Ribbon Around A Bomb

Femme Avant-core

Arts Bombast: The Hipsterization of the Contemporary Art World

Has anyone else noticed that 90% of everything in galleries and at art fairs these days look, well, the same?

hipster art david fleck
[David Fleck]

Before I launch into a diatribe, let me start by saying two things: 1. I’m kind of a judgmental prick. Not my words, actually. I questioned the hipster art (I’m sorry, but I really haven’t come up with a better term yet) of one Matthew Craven over a year ago, and he found my post and called me that in the comments section. 2. I very sincerely am not trying to belittle any artists with this post. These are simply personal thoughts about a general landscape, and I want to recognize anyone whose work I posted here as talented and inspired. I included artists’ names under each image to give them credit. I didn’t post anything that I thought was purely awful or stupid.

That said, as an internet-nobody, I’m sick of all your talented, inspired, boring art, guys. It feels like everywhere I go in search of great art- ArtPadSF, blogsuponblogs, Vacation SF, and most recently- Little Paper Planes (they just opened up a very nice store in the Mission) I see the SAME damn stuff.

Why? Is it as simple as a confusion of art and design? Is the old-as-time dilemma of marketing and consumerism obstructing artistic license? I know that what sells, sells- whether it’s in a gallery or on a $30 t-shirt at Urban Outfitters. But when did Urban Outfitters become THE standard for what I see in art galleries and on art sites?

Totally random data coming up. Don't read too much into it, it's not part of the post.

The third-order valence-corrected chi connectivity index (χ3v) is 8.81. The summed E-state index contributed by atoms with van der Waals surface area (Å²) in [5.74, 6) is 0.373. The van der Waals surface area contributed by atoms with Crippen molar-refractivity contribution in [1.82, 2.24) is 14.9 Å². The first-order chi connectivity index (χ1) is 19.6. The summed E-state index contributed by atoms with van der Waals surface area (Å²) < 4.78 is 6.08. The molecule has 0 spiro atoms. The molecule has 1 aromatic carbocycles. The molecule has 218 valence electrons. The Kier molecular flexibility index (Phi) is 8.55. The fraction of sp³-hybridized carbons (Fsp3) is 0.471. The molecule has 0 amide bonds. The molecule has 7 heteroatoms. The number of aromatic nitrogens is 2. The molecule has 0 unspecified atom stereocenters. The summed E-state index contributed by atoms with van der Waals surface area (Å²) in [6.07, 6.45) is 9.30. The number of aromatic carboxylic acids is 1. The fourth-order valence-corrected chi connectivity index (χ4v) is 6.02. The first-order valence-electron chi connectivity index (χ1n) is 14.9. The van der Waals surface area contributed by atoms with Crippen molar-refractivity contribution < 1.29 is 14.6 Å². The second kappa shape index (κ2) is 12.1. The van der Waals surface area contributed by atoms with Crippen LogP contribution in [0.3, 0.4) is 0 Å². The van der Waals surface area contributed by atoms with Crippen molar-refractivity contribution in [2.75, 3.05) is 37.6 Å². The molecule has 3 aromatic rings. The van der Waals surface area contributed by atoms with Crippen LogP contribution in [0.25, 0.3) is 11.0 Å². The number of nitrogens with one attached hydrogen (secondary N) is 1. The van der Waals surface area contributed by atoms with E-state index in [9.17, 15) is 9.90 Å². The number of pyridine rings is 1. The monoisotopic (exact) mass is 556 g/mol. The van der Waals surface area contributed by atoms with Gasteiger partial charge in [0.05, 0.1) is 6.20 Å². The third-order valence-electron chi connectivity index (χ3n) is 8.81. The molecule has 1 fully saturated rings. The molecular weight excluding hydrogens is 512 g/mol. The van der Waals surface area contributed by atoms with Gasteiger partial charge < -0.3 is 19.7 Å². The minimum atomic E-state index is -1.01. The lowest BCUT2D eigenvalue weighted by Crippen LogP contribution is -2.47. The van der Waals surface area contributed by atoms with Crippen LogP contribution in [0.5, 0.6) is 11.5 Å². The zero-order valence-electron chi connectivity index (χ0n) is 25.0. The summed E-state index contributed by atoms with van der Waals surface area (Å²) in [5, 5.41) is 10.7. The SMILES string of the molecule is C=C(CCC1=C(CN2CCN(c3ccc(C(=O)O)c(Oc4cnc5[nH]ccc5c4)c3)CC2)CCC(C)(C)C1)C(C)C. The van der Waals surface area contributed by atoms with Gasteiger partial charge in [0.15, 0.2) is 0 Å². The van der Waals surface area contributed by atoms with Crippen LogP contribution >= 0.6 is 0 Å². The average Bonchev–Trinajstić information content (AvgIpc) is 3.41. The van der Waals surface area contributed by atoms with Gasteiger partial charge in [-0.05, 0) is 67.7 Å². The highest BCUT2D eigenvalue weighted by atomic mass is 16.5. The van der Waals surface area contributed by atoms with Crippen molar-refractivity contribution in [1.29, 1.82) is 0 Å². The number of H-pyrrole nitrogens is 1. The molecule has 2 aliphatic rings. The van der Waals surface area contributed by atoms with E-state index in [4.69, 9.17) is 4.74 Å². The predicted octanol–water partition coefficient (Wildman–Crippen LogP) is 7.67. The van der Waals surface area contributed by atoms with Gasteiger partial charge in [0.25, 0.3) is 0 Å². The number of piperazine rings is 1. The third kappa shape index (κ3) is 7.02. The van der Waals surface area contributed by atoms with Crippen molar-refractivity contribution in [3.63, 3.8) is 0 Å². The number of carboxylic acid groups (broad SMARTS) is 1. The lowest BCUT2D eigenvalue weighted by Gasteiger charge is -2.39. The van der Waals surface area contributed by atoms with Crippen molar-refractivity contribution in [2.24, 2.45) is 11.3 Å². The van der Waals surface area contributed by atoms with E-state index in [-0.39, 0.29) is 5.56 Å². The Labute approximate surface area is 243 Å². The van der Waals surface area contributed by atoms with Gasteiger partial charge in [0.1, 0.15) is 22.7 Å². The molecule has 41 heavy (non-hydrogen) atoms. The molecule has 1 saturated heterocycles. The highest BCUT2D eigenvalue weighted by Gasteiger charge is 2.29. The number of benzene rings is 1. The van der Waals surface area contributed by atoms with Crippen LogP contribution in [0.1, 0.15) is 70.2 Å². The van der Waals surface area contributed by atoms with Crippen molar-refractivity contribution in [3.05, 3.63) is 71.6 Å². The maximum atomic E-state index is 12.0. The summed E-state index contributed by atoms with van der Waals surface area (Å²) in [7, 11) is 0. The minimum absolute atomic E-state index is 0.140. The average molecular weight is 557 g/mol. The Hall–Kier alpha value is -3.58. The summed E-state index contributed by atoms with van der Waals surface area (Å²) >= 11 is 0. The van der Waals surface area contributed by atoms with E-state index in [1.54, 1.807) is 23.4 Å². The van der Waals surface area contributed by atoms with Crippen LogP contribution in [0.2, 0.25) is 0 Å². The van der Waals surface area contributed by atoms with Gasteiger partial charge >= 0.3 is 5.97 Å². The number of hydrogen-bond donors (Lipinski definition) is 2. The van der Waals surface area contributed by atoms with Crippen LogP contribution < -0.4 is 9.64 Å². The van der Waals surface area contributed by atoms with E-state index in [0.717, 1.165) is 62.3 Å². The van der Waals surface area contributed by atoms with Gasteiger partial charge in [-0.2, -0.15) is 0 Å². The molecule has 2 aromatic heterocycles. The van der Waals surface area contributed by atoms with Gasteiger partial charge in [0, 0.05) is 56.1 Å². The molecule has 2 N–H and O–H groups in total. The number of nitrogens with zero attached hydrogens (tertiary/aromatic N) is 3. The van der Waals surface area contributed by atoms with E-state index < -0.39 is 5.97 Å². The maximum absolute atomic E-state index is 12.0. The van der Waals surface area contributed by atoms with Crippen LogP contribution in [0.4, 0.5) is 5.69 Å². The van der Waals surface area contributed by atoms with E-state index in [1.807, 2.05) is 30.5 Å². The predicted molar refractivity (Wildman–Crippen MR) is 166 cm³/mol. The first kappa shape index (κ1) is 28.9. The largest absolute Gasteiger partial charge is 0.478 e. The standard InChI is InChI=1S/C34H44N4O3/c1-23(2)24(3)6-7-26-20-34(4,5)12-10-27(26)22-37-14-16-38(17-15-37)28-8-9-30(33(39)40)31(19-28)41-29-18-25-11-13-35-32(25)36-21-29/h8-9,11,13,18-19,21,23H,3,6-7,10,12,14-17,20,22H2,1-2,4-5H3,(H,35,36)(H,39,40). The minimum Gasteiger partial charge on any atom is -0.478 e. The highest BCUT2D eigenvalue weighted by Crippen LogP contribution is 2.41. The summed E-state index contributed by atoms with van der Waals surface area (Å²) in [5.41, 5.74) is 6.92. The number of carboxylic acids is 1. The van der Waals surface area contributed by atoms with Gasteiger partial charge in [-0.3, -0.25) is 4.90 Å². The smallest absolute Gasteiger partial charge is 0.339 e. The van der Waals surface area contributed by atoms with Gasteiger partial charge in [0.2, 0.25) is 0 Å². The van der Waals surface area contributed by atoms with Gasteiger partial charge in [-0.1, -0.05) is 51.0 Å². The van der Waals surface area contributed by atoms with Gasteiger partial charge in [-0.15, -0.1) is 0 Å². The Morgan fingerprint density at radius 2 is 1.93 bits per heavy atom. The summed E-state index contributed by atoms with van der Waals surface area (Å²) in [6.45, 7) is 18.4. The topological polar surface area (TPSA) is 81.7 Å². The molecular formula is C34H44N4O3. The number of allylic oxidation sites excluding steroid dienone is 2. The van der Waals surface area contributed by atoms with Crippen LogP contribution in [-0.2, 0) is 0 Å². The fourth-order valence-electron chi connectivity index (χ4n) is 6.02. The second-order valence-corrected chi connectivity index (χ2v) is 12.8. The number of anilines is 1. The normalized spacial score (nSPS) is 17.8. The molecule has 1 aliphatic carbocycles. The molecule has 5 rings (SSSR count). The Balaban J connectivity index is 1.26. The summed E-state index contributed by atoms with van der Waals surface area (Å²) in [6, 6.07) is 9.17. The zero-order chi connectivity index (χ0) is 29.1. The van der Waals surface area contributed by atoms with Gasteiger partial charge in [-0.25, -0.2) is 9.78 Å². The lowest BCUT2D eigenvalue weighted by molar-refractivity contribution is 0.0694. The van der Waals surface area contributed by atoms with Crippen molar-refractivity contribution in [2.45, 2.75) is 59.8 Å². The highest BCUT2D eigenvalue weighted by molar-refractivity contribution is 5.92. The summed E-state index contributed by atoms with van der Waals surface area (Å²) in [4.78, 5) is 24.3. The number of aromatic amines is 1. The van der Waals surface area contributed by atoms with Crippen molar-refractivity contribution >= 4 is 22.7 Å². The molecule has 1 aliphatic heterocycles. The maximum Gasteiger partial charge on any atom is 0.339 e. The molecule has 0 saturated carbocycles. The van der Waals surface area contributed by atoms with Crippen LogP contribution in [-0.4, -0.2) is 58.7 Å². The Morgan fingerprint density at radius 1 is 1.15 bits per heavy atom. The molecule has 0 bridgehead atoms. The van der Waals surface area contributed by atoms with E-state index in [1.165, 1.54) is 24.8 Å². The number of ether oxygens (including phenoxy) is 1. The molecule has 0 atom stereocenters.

peter carrington
[Peter Carrington]

Recently, I was given an internet-recommendation. Someone pointed me in the direction of artist-run Mammoth and Company for discovering affordable works by up-and-coming artists. Do I even need to impart my reaction to this site? I mean, granted, some of the original art is very pretty and would look bomb hanging on my collage wall, but frankly, I’m about to fall asleep just browsing through their offerings.

No offense, designers, but I don’t want to go to art events and galleries and feel like I’ve somehow been tricked into attending an Etsy convention. I am by no means saying that the people who produce these works aren’t talented. Lord knows I couldn’t just whip up a geometric unicorn print without a good deal of struggle. But as an art enthusiast, it’s getting old. It’s annoying as a regular ol’ consumer too- I see the same design principles applied to “cool” jewelry, concert posters, clothes, album art- but I don’t really care as much about that; I expect sameness from the retail world. I do not, however, expect it from the “art” world.